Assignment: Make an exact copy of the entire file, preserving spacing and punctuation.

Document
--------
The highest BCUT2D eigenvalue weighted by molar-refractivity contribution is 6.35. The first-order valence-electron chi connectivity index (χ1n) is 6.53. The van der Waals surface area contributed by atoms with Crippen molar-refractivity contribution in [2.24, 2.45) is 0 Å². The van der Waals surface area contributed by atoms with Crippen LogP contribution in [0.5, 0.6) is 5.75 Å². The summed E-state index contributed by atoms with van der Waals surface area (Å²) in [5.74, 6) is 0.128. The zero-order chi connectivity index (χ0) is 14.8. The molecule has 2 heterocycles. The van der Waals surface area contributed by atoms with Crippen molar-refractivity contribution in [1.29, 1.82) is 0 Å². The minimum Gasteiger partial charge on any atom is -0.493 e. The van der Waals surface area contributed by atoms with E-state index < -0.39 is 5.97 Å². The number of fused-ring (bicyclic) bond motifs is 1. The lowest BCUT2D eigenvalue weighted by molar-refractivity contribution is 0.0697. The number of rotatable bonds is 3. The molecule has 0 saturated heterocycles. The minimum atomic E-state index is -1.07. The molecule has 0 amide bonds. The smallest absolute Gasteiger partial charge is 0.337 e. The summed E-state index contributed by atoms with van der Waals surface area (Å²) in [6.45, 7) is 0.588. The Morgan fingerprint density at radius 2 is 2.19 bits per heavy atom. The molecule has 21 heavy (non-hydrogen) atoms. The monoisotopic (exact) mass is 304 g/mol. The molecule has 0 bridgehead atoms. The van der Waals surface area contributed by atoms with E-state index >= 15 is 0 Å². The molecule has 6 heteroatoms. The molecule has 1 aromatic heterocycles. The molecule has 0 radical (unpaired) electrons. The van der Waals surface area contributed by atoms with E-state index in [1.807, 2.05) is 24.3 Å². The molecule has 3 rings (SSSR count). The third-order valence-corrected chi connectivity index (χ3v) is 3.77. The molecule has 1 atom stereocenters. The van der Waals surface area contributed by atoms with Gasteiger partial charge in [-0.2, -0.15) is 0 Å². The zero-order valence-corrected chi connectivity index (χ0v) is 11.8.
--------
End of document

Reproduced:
The highest BCUT2D eigenvalue weighted by molar-refractivity contribution is 6.35. The first-order valence-electron chi connectivity index (χ1n) is 6.53. The van der Waals surface area contributed by atoms with Crippen molar-refractivity contribution in [2.24, 2.45) is 0 Å². The van der Waals surface area contributed by atoms with Crippen LogP contribution in [0.5, 0.6) is 5.75 Å². The summed E-state index contributed by atoms with van der Waals surface area (Å²) in [5.74, 6) is 0.128. The zero-order chi connectivity index (χ0) is 14.8. The molecule has 2 heterocycles. The van der Waals surface area contributed by atoms with Crippen molar-refractivity contribution in [1.29, 1.82) is 0 Å². The minimum Gasteiger partial charge on any atom is -0.493 e. The van der Waals surface area contributed by atoms with E-state index < -0.39 is 5.97 Å². The number of fused-ring (bicyclic) bond motifs is 1. The lowest BCUT2D eigenvalue weighted by molar-refractivity contribution is 0.0697. The number of rotatable bonds is 3. The molecule has 0 saturated heterocycles. The minimum atomic E-state index is -1.07. The molecule has 0 amide bonds. The smallest absolute Gasteiger partial charge is 0.337 e. The summed E-state index contributed by atoms with van der Waals surface area (Å²) in [6.45, 7) is 0.588. The Morgan fingerprint density at radius 2 is 2.19 bits per heavy atom. The molecule has 21 heavy (non-hydrogen) atoms. The monoisotopic (exact) mass is 304 g/mol. The molecule has 0 bridgehead atoms. The van der Waals surface area contributed by atoms with E-state index >= 15 is 0 Å². The molecule has 6 heteroatoms. The molecule has 1 aromatic heterocycles. The molecule has 0 radical (unpaired) electrons. The van der Waals surface area contributed by atoms with E-state index in [1.807, 2.05) is 24.3 Å². The molecule has 3 rings (SSSR count). The third-order valence-corrected chi connectivity index (χ3v) is 3.77. The molecule has 1 atom stereocenters. The van der Waals surface area contributed by atoms with Gasteiger partial charge in [-0.2, -0.15) is 0 Å². The zero-order valence-corrected chi connectivity index (χ0v) is 11.8.